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Update: here’s a link to the relevant page on the Fred Olsen website.

Over the years I’ve done a few posts about the several “historical cruising” lines. Once there were three of these: Swan Hellenic, Voyages of Discovery, and Voyages to Antiquity. Their USP was that they offered cruises to historical destinations, with the services of authoritative speakers and guides on board, so the cruise could be as much an educational experience as purely a leisure one. Swan Hellenic were the grand-daddy of this niche, with a history going back to the 1950s, and at one point they also had the best ship – being part of the P&O (later Carnival UK) empire they managed to acquire an R ship, at a time (early/mid 00s?) when these were languishing after the bancruptcy of their original owners. But then Carnival found other uses for her and Swan Hellenic was left without a ship. Eventually they, together with another of these companies – Voyages of Discovery – ended up as part of the All Leisure group; but they too went bankrupt in 2017 . That left Voyages to Antiquity (VtA) alone in the field, and continuing to provide cruises in its vessel, the Aegean Odyssey.

The Aegean Odyssey was originally built as an Aegean car ferry in the early 1970s and was converted to a passenger-only cruise ship in the mid 1980s. After being operated by various Greek cruise/passenger lines, she ended up with VtA in around 2009, and did her first cruise for them in 2010. She was very small – about 15,000 tons with just about 350 passengers. Things seems to have generally gone well until the spring of 2019, when she suffered major engine problems. Most of the cruises for 2019 had to be cancelled, and in September 2019 VtA announced that they were “ceasing operations” and that the now-repaired Aegean Odyssey was being chartered for three years by a US-based educational company. All future VtA cruises were also cancelled at that time.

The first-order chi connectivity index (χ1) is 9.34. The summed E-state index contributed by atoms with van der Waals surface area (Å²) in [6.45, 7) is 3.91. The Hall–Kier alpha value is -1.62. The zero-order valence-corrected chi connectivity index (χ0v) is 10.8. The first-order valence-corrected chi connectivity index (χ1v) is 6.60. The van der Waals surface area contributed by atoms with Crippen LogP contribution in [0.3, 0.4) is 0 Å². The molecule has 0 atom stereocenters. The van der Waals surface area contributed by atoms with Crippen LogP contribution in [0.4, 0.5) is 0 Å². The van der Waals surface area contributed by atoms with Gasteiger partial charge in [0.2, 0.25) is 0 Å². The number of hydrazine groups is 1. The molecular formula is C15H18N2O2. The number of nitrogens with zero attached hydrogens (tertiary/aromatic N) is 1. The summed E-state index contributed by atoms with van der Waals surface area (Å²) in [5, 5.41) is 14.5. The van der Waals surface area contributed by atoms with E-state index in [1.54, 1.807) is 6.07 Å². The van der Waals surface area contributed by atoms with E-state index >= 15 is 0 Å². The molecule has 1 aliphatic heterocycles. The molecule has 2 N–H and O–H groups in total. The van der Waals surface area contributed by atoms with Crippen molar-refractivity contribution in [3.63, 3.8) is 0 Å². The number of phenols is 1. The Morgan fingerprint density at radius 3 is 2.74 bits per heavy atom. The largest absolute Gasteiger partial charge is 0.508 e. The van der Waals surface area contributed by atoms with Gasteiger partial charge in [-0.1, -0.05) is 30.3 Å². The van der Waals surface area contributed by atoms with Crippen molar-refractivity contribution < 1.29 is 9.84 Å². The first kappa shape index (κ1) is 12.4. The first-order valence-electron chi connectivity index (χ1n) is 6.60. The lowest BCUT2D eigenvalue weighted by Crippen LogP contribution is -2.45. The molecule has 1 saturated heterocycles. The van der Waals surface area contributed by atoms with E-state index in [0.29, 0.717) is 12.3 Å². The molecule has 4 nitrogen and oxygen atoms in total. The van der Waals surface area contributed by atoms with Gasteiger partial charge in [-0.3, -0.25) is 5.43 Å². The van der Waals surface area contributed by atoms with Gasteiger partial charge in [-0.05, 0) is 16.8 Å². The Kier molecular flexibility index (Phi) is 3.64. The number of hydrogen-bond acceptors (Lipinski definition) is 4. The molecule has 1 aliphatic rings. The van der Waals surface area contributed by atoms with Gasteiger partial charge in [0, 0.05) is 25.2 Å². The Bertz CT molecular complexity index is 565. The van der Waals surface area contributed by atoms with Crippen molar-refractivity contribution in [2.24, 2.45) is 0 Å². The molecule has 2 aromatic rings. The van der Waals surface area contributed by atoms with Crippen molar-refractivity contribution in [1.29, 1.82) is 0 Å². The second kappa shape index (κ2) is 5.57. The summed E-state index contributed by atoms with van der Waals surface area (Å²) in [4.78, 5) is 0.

Today I have received a brochure, ostensibly from VtA, announcing a programme of 12 cruises this year and into next (2020 & 2021) – on board Fred Olsen ships. In fact, once you get past the welcome message from John Cain, a director of VtA, you get the feeling that it is very much Fred Olsen. The model does seem to be pretty much as before – there will be speakers (a list of 13 speakers is included in the brochure) and each cruise will include at least two “VTA escorted group tours ashore”. It doesn’t explicitly say that VtA have chartered the relevant Fred Olsen ship, so I suspect that the VtA passengers will be sharing the ship with regular Fred Olsen passengers; in other words, the VtA cruises are actually offering a value-added extra to a regular Fred Olsen cruise.

That’s not a bad thing at all, actually. I had often thought that might be a better model than trying to run a dedicated cruise in small, old ships that all-too-frequently hit problems. Fred Olsen have a fleet of smaller and characterful ships of their own, and they have a good track record of providing many cruises that have run without incident or problems, so this may well be a good future for this type of cruising. Ten of the cruises will be ocean cruises, on either Braemar or Boudicca. Six will depart from either Dover or Southampton for itineraries in Europe, while the remaining four will be fly cruises to Asia (three cruises) or the Caribbean (one cruise). The other two cruises of the twelve will be river cruises in Europe, and will therefore also be fly cruises.

I’ve often been a bit tempted by this style of cruising, but I was put off by the very small ships and their less-than-perfect history. But with Fred Olsen running the cruises on their own ships, I may think again.

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